Transthoracic echocardiographic assessment of RV dysfunction has traditionally been utilised as the firstline investigation for risk stratification of otherwise haemodynamically stable patients.7 10 11 However, the assessment of RV dimension alone has an extremely poor specificity and positive predictive value. By contrast, a retrospective series of over 900 patients found that an RV/left ventricular (LV) ratio greater than or equal to 0.9 was an independent predictive factor for hospital mortality (odds ratio (OR) 3.64).12 This measurement may increase the utility of echocardiography for identifying at risk patients. Nevertheless, the limited availability of emergency echocardiography in some centres, operator dependence, difficulty in visualising the right ventricle in patients with other respiratory pathology and finally poor specificity suggest that additional modalities are necessary for reliable risk stratification.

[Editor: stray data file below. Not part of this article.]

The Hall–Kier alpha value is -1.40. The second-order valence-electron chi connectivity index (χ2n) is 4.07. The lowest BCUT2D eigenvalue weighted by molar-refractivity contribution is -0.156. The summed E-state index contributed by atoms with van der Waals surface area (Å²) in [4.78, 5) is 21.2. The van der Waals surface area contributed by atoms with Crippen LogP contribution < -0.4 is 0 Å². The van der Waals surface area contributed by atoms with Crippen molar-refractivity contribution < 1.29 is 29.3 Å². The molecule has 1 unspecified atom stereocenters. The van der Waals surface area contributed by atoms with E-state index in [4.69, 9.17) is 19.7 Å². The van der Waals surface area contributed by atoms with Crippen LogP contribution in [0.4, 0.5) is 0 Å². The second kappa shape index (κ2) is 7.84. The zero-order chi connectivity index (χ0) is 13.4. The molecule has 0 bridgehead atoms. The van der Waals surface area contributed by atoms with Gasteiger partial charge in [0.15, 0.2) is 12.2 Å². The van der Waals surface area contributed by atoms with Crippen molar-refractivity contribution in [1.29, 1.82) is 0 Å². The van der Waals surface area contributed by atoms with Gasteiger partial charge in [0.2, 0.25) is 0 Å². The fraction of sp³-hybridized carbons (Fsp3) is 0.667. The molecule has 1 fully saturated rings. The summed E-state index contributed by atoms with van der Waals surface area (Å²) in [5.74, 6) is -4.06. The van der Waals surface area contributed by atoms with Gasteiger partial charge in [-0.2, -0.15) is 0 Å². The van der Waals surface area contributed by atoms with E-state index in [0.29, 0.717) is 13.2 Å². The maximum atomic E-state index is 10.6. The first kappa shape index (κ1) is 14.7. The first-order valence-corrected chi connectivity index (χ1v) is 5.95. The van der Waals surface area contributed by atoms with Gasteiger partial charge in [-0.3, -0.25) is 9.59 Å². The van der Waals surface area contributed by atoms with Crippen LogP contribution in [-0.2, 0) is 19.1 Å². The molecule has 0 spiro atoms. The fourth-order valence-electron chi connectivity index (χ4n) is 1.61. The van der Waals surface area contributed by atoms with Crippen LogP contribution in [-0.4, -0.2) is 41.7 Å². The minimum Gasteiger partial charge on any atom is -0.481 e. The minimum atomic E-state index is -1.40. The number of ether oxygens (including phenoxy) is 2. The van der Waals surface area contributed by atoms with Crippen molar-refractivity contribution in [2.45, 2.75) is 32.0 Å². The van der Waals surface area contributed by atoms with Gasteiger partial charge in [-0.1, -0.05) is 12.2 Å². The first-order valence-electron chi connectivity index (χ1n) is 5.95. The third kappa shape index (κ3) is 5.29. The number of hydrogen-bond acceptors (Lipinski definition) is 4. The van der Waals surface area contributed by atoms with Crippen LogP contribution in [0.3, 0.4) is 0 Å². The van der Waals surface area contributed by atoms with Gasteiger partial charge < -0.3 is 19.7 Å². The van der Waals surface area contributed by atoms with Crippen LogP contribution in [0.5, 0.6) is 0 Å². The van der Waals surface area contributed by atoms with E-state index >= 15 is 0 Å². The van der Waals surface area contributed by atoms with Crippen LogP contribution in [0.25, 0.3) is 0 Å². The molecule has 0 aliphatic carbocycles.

Computed tomography pulmonary angiography (CTPA) is already the investigation of choice for the diagnosis of suspected PE. More recently, given the limitations of echo, CTPA has also been proposed as a prognostic tool. One recent retrospective study found that analysis of RV/LV ratio and azygous vein diameter (markers of clot load and RV dilatation) were the best CT predictors of survival, enabling correct prediction of survival in 89% of patients.13 This finding has been supported by other retrospective studies which suggest that alternative CTPA cardiac measurements may be used to reliably differentiate between survivors and non-survivors following PE.14 15